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Home Insurance Co. v. Randolph

Decided: July 17, 1969.

HOME INSURANCE COMPANY, PLAINTIFF,
v.
EDWARD RANDOLPH, SAMUEL RANDOLPH, IDA RANDOLPH, NOEL DUNCAN AND FLORENCE DUNCAN, DEFENDANTS



Lane, J.s.c.

Lane

Plaintiff seeks a declaratory judgment of its obligations under an automobile liability insurance policy issued to Samuel and Ida Randolph, rescission of such policy and recovery of monies expended by it in the defense of a suit instituted against Edward Randolph by Noel Duncan and Florence Duncan. The matter is before the court on final hearing.

The automobile liability policy is a "Family Combination Automobile Policy" issued to Samuel and Ida Randolph for the period August 20, 1967 to August 20, 1968. The declarations attached to the policy refer to two "owned automobile[s]," a 1961 Chrysler New Yorker and a 1958 Chevrolet pickup truck. At the time of the issuance of the policy these two vehicles were in fact owned by Samuel Randolph. An accident occurred June 15, 1968 while Edward Randolph, the son of Samuel and Ida Randolph residing in their household, was operating the 1961 Chrysler. Suit was instituted in the Law Division against Edward Randolph alone by Noel Duncan and Florence Duncan to recover damages for personal injuries sustained in the accident.

Under the terms of the insurance policy Edward was insured as a "resident of the same household." The basis of plaintiff's position that the policy does not afford coverage to Edward is that on April 2, 1968 title to the automobile was transferred by Samuel to Edward. No money was paid by Edward for the transfer. The reason for the transfer was that the registration had expired and Edward had the money to pay for the renewal. On April 2, 1968 Mrs. Randolph went to the company's agent who had written the policy and requested that Edward's status under the policy be changed because he would be the principal driver of the automobile. She said nothing about the transfer of title. It was not necessary to make any application or to file any forms. No questions were asked to determine if there had been a transfer of title or to determine the circumstances under which Edward was to become the principal operator. The company issued an endorsement the only effect of which was to show the change in premium because the principal operator would be a single male under 25 years of age.

The company takes the position that had it known at the time of the endorsement that Edward was the owner, he would have had to apply for a separate insurance policy. Because he was under 25 years of age and had had at least two moving violations prior to April 2, 1968, he would not have been issued a policy but rather would have had to obtain insurance through the Assigned Risk Plan which would have entailed a higher premium. It is admitted that had there been no transfer of title Edward was insured under the specific terms of the policy whether or not notice had been given to the insurance company that he would be the principal operator. It is further admitted that the risk to the company with Edward as owner-principal operator was no greater than the risk to the company with Edward being the principal operator of the automobile owned by his parents. By advising the insurance company that Edward was to be the principal operator, Mr. and Mrs. Randolph incurred a liability for a higher premium which they paid.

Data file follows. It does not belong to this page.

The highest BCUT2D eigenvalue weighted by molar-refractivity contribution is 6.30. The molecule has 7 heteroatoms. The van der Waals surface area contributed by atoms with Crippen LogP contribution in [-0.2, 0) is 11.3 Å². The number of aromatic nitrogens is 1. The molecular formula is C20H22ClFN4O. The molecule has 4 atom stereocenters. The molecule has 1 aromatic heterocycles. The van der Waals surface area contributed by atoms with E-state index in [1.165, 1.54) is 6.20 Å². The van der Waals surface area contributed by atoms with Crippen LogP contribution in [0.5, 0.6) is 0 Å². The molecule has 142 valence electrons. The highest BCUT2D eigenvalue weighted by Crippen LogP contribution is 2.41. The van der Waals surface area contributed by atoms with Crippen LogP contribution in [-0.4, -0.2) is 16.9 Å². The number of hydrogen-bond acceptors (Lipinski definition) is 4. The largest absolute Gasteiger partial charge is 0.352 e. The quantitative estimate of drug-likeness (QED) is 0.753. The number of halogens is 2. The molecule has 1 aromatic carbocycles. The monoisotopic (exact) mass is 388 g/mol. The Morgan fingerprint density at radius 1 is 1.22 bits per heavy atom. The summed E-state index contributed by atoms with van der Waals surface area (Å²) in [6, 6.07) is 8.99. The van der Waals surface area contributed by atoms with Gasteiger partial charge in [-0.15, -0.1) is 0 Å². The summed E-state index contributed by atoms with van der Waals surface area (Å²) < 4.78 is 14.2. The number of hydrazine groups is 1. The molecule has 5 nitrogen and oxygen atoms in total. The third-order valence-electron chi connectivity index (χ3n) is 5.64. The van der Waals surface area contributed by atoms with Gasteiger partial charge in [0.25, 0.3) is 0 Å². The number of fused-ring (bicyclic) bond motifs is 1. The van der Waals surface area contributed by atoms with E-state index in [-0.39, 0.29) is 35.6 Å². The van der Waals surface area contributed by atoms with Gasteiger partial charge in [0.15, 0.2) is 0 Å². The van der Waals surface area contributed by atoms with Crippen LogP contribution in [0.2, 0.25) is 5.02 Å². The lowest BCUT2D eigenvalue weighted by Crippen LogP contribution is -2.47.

There is no provision in the policy that would have allowed the company to cancel during the coverage period merely for the reason that Edward was to be the principal driver.

There was no evidence of any fraud on the part of any of the Randolphs. There was no evidence of any attempt to conceal. In fact, their advising the insurance company that Edward was going to be the principal operator indicates a lack of any intent to defraud.

After the transfer of title to Edward he continued as a resident of the household. In general, the use of the Chrysler was the same as it had been before the transfer. All family members used it. It remained the family automobile.

To say the least, the policy is poorly written. Although the plaintiff alleges a breach of warranty, nowhere in the policy is there any warranty of ownership. The policy by its terms insured the 1961 Chrysler. Nowhere does it specifically provide for a loss of coverage upon transfer of title among the family group.

In Merchants Indemnity Corp v. Eggleston , 37 N.J. 114 (1962), the court was concerned with an endorsement to a family automobile policy adding a substitute automobile. The decision was based upon the insurance company's disclaimer being barred by its conduct; however, the court stated:

"There has been much litigation with respect to 'ownership' provisions in automobile liability policies. [Citations omitted] Insurance carriers must be thoroughly aware of the problem. A statement as to 'ownership' may, as here, be but conclusion or opinion upon a factual complex. Alamo Cas. Co. v. William Reeves & Co. , 258 S.W. 2 d 211, 214 (Tex Civ. App. 1953). Representations with respect to matters of opinion certify to the truthfulness with which the opinion is held rather than to the validity of the opinion itself. See Shapiro v. Metropolitan Life Ins. Co. , 114 N.J. Eq. 378, 381 (E. & A. 1933). It is not difficult to frame questions which will elicit such facts concerning the subject as bear upon the acceptance of the risk. If a carrier is content to ask only for a conclusional statement as to ownership, it should ...


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